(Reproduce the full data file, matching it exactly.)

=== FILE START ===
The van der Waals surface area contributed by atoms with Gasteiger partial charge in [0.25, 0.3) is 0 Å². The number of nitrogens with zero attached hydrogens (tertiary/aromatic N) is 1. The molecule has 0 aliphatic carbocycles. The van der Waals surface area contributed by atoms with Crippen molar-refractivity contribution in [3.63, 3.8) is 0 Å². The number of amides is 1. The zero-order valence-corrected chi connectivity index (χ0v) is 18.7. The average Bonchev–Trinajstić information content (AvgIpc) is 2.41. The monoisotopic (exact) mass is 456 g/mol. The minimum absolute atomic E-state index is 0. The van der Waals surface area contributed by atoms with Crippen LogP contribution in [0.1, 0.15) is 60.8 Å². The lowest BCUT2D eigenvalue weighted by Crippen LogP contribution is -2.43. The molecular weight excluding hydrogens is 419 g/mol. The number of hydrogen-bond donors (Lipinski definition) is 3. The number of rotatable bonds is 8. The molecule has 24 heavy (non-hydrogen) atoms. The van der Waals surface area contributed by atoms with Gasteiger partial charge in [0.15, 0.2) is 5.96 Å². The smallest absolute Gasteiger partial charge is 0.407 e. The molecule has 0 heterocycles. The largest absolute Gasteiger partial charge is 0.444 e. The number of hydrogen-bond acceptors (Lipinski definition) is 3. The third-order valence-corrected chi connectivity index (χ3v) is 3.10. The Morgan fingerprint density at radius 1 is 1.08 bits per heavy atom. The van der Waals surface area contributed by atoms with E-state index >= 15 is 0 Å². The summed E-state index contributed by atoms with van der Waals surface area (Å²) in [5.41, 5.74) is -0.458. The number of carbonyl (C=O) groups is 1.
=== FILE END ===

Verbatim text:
The van der Waals surface area contributed by atoms with Gasteiger partial charge in [0.25, 0.3) is 0 Å². The number of nitrogens with zero attached hydrogens (tertiary/aromatic N) is 1. The molecule has 0 aliphatic carbocycles. The van der Waals surface area contributed by atoms with Crippen molar-refractivity contribution in [3.63, 3.8) is 0 Å². The number of amides is 1. The zero-order valence-corrected chi connectivity index (χ0v) is 18.7. The average Bonchev–Trinajstić information content (AvgIpc) is 2.41. The monoisotopic (exact) mass is 456 g/mol. The minimum absolute atomic E-state index is 0. The van der Waals surface area contributed by atoms with Crippen LogP contribution in [0.1, 0.15) is 60.8 Å². The lowest BCUT2D eigenvalue weighted by Crippen LogP contribution is -2.43. The molecular weight excluding hydrogens is 419 g/mol. The number of hydrogen-bond donors (Lipinski definition) is 3. The number of rotatable bonds is 8. The molecule has 24 heavy (non-hydrogen) atoms. The van der Waals surface area contributed by atoms with Gasteiger partial charge in [0.15, 0.2) is 5.96 Å². The smallest absolute Gasteiger partial charge is 0.407 e. The molecule has 0 heterocycles. The largest absolute Gasteiger partial charge is 0.444 e. The number of hydrogen-bond acceptors (Lipinski definition) is 3. The third-order valence-corrected chi connectivity index (χ3v) is 3.10. The Morgan fingerprint density at radius 1 is 1.08 bits per heavy atom. The van der Waals surface area contributed by atoms with E-state index >= 15 is 0 Å². The summed E-state index contributed by atoms with van der Waals surface area (Å²) in [5.41, 5.74) is -0.458. The number of carbonyl (C=O) groups is 1.